Shepherd’s Pie is a great way to use up any mashed potatoes or any other Thanksgiving leftovers you have left. I used 1 can of sweet peas and 1 can of sliced carrots, and I added what little corn I had left from Thanksgiving. I used up my leftover veggies, my thanksgiving mashed potatoes, and the remaining turkey that hadn’t been frozen yet. I also used a mixture of light and dark meat. As always, my recipe is very forgiving and versatile, and making it your own is encouraged!
Chop a medium onion (1 cup) and cook in butter/oil (5 Tbsp) until translucent.
Once that is cooked, you can add any uncooked veggies you desire (corn, peas, carrots), cook until soft, then add any other veggies you have left or desire.
Dice up any turkey you have left maxing at about 3 cups for a hearty meal, then add to the veggies. Add 1 Tbsp of ground thyme and dried sage (or any other variety of the 2 herbs).
Add 4 cups of turkey or chicken stock cook until hot, then slowly add flour while stirring to reduce clumping. Add flour until the mixture begins to form thick coating on your spoon (about 5 Tbsp).
Transfer mixture to a casserole dish and top with mashed potatoes and optional grated cheese.
Bake at 400 F for 15 minutes or until hot and bubbling. Wait for it to cool about 35 minutes to serve.
After several days of thanksgiving dinners, we needed a break from the standard thanksgiving flavor, so I decided I would take my usual Chicken stir fry recipe and just substitute in some cooked turkey. If you don’t have Worcestershire sauce, you can use soy sauce and add garlic and onion (powder or minced). Sorry no photos this time! I’m still trying to remember to take some whenever I cook.
1 1/2 cup of cubed turkey
Frozen stir fry veggies
Cooked rice (for serving)
Start by placing 2 Tbsp of oil into a wok or dutch oven and heat to medium-high.
Carefully add the Turkey and cook till you begin to see color
Add the frozen veggies and any ice in the bag. Add 4 Tbsps of Worcestershire sauce, and 1 Tsp of ground ginger. Coat everything in the sauce and cook until veggies are hot.
Turkey Sandwiches are a staple of thanksgiving leftovers. This was the wrap I made my husband for lunch today, using up the last of the leftovers I had in the fridge. Though everyone makes their sandwiches different, this is the way that I learned. You can make this recipe by heating things up as I do to eat it now, or you can make it cold and reheat it, or you can just eat it cold. I put below the recipe for a sandwich, but you can do the same process (minus mayo) for a wrap. As you can see from my photo, I layered stuffing, turkey, then cranberry sauce.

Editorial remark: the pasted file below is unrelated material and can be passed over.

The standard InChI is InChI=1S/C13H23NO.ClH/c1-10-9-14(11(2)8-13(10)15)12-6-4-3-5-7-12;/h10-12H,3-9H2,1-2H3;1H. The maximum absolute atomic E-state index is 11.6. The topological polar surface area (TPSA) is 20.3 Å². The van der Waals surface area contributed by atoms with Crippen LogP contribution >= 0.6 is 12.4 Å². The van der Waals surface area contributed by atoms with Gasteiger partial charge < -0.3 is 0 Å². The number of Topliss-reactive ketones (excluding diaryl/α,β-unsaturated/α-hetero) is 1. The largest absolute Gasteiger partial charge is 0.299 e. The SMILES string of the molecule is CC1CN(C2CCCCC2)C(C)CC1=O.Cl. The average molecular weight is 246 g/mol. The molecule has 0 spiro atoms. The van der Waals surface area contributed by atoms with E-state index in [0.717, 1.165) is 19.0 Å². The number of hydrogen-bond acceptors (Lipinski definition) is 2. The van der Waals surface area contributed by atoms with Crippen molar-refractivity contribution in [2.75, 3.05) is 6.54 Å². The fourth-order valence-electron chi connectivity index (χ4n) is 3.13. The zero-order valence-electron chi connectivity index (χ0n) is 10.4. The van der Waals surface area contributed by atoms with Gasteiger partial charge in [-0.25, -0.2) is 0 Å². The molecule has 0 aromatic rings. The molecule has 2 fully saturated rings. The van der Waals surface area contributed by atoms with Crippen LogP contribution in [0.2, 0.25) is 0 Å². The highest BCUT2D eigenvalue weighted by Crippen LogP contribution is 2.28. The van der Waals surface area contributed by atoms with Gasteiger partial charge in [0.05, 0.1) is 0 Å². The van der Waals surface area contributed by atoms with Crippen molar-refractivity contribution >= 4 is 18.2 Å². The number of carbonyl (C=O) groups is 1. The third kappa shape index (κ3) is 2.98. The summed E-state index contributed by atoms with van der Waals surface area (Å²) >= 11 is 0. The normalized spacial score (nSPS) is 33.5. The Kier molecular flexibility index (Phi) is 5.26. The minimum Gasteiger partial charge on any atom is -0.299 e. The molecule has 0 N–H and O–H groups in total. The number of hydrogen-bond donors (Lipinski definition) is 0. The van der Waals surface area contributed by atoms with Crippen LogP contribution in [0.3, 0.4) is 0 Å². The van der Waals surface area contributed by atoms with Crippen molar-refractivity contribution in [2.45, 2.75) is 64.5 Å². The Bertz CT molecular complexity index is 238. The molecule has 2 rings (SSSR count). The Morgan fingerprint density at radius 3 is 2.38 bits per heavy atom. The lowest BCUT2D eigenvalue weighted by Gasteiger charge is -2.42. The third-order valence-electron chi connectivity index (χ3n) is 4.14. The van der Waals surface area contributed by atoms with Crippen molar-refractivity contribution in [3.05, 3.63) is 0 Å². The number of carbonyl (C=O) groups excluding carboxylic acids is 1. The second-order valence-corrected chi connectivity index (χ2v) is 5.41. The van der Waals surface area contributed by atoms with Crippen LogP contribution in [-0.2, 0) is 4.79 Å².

Toast your bread.
Microwave 1 cup of stuffing, and about 1/2 cup of turkey till warm, about 1 minute.
Mayo both inside faces of your bread if you desire.
Layer turkey on one face and pack stuffing onto other mayo face.
Cut a thin slice of cranberry sauce and place on top of stuffing.
8 cups of Turkey Stock (You can also use Chicken Broth)
Medium Onion (1 Cup)
4 cups of Water
1 Chicken bouillon cube
About 6 oz of Egg Noodles
Start by Sauteing onion in a little bit of oil/butter in a Dutch Oven until translucent.
Add Turkey Stock and add cooked turkey. Bring to a simmer.
Add desired amount of herbs (I added 2 tsps of ground thyme and dried sage, but you can also add sprigs of herbs tied together, or add none if you already seasoned your stock).
Add about a half a bag of egg noodles, water, and a dissolved Chicken bouillon cube. Heat to a boil and cook covered till noodles are to your liking or about 25 minutes. Before serving, taste your broth and add more herbs and/or salt to taste (I added about 3 Tbsp of salt)
I had never made turkey stock before, but I know so many people say that stock is a must because it tastes so good. It also felt good to feel like I was using the entirety of the bird rather then throwing out a part that could be used; that is also part of the reason I tried cooking the giblets this year.
After thanksgiving and removing the meat from the bones, I placed plastic wrap over the carcass in the roasting pan and placed it in the fridge overnight and I don’t think that made a difference compared to cooking it right way. I took the largest pot I have, broke apart the bones as much as I could, put them into the pot, covered them with water, got the liquid to simmering with the lid on, then took the lid off and simmered it for 3 1/2 hours. You can also add herbs like sprigs of thyme and sage to get the thanksgiving flavor into the stock, or veggies like onion, garlic or celery.
I used no seasoning because my cat likes the flavor and I don’t want to give him something that is bad for cats, ie onion or garlic, from what I’ve heard.
If you choose not to season it like I did, I have found I need to add salt, because I like a more savory broth. I also add some onion, and sage and thyme to my soup when I’m cooking it.
Get largest pot, and place broken up turkey bones into pot (and neck if you kept it)
Cover bones in pot with water and get to a boil, add additional veggies/herbs
Once boiling, reduce heat to simmer and simmer for 3-3.5 hours
Place larger bones into strainer, then strain remaining stock through strainer into another dutch oven.
If you want less matter in you stock, strain again through cheese cloth
Sock is good in the fridge for a week or can be frozen for 3 months